It was then back to the Seabourn
Quest for a final sailaway in the hot tub on the bow. I looked on the television screen and it was
empty. Perfect…except when we arrived
moments later there was a party going on with a guy wearing a plastic Viking
hat with faux horns. As that was not
exactly the sailaway we were looking for, we headed to the hot tub after on
Deck 5 aft of The Club. It was actually better
as we were sheltered from the seriously increasing wind plus we had a great view of
Stavanger as we sailed out.
Our last day was then unfortunately upon us, but there was
still one Goldring Travel Culinary & Cultural Cruise event left: The Private Cheese & Wine Tasting in
Restaurant 2. This was to be a small
farewell event, but…Seabourn made it very special.
|Goldring Travel Cheese & Wine Tasting|
on the Seabourn Quest
Chef Jes had gone cheese shopping in Tallin,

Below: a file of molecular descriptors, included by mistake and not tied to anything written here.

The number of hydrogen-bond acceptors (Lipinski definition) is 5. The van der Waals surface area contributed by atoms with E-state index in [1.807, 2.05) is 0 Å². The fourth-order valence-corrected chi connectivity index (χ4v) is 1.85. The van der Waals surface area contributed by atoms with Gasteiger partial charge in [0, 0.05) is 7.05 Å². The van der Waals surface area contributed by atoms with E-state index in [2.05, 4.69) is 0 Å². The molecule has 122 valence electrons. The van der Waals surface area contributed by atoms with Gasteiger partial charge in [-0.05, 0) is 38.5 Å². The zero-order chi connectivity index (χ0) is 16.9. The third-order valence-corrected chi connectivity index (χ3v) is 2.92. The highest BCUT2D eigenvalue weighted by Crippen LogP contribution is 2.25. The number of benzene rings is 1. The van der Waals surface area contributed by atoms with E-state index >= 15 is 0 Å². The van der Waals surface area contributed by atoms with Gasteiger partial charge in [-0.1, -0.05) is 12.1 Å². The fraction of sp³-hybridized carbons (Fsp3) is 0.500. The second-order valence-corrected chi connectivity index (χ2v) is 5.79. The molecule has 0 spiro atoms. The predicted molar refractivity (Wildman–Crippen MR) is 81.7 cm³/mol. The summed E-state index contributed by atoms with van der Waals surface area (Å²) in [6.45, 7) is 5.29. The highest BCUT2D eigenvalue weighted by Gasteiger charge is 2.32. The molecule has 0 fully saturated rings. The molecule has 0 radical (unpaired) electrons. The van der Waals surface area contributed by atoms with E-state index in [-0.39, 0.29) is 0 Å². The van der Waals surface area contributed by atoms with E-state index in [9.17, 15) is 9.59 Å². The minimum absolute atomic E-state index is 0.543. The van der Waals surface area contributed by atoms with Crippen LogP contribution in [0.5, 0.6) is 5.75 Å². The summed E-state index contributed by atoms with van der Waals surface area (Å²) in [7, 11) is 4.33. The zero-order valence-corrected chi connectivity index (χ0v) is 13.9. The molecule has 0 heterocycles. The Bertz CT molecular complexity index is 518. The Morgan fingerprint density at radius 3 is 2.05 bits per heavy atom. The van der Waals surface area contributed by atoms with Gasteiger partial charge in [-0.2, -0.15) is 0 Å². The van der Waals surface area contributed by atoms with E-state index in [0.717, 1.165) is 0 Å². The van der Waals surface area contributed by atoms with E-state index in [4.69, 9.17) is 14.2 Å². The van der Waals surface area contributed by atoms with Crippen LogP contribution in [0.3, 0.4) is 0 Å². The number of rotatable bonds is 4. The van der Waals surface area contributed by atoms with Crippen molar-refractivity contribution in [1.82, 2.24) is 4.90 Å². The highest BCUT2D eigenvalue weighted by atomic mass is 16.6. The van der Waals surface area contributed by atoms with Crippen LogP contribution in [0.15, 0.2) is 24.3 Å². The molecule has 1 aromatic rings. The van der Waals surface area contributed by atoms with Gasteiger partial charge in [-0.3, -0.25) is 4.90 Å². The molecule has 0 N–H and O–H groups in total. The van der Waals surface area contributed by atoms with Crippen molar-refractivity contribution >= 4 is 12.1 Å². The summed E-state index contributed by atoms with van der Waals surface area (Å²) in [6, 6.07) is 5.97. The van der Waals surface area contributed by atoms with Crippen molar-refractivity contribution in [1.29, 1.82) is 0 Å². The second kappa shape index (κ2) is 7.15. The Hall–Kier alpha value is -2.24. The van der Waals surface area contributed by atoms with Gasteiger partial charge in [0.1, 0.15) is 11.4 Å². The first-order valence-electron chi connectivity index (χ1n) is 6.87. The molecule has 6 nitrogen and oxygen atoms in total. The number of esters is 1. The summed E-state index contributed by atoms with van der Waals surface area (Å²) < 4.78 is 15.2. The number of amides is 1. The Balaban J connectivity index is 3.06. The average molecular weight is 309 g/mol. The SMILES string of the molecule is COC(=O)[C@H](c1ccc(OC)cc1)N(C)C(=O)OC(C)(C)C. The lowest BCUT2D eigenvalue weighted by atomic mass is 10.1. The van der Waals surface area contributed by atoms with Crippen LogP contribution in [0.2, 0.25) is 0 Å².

Estonia and found some incredible cheeses (truffled, herbed, soft goat and an old Amsterdamer). I added a firm goat – from Flam, Norway. We paired the cheeses with a ruby port, a tawny port, a sauterne (as a wild card) and an Inneskillin ice wine from Canada which Soko, the Assistant
Seabourn Sommelier guided us through…with lots of charm and information.
|Seabourn’s Soko and Chef Jess take a well deserved bow!|
And with that came the end of the 2015 Goldring Travel
Culinary & Cultural Cruise…so I thought.
When we disembarked we couldn’t find our luggage. A guest with a large group simply swept up
every bag with a blue tag and sent them to his private jet. While Seabourn advised me that the guest
eventually realized the error and returned the bags to the ship, it is not
Diane and I setting sail on the Seabourn Quest for another week…it is our
luggage. Not fair!